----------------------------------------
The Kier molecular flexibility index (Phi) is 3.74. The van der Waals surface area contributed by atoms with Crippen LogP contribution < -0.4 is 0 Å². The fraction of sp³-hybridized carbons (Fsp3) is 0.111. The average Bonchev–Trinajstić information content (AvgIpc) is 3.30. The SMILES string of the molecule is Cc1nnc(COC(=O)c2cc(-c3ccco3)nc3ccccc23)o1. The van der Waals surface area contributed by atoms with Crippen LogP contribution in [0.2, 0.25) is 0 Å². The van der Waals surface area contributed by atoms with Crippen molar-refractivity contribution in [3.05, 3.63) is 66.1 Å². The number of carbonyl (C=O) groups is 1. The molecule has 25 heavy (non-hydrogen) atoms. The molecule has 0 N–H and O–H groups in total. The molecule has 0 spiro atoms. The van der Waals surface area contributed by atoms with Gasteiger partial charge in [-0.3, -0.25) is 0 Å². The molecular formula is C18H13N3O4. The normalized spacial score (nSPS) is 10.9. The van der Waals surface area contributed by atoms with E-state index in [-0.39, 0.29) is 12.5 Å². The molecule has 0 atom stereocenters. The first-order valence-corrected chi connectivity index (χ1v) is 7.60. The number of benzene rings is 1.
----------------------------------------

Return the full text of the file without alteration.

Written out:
The Kier molecular flexibility index (Phi) is 3.74. The van der Waals surface area contributed by atoms with Crippen LogP contribution < -0.4 is 0 Å². The fraction of sp³-hybridized carbons (Fsp3) is 0.111. The average Bonchev–Trinajstić information content (AvgIpc) is 3.30. The SMILES string of the molecule is Cc1nnc(COC(=O)c2cc(-c3ccco3)nc3ccccc23)o1. The van der Waals surface area contributed by atoms with Crippen LogP contribution in [0.2, 0.25) is 0 Å². The van der Waals surface area contributed by atoms with Crippen molar-refractivity contribution in [3.05, 3.63) is 66.1 Å². The number of carbonyl (C=O) groups is 1. The molecule has 25 heavy (non-hydrogen) atoms. The molecule has 0 N–H and O–H groups in total. The molecule has 0 spiro atoms. The van der Waals surface area contributed by atoms with Gasteiger partial charge in [-0.3, -0.25) is 0 Å². The molecular formula is C18H13N3O4. The normalized spacial score (nSPS) is 10.9. The van der Waals surface area contributed by atoms with E-state index in [-0.39, 0.29) is 12.5 Å². The molecule has 0 atom stereocenters. The first-order valence-corrected chi connectivity index (χ1v) is 7.60. The number of benzene rings is 1.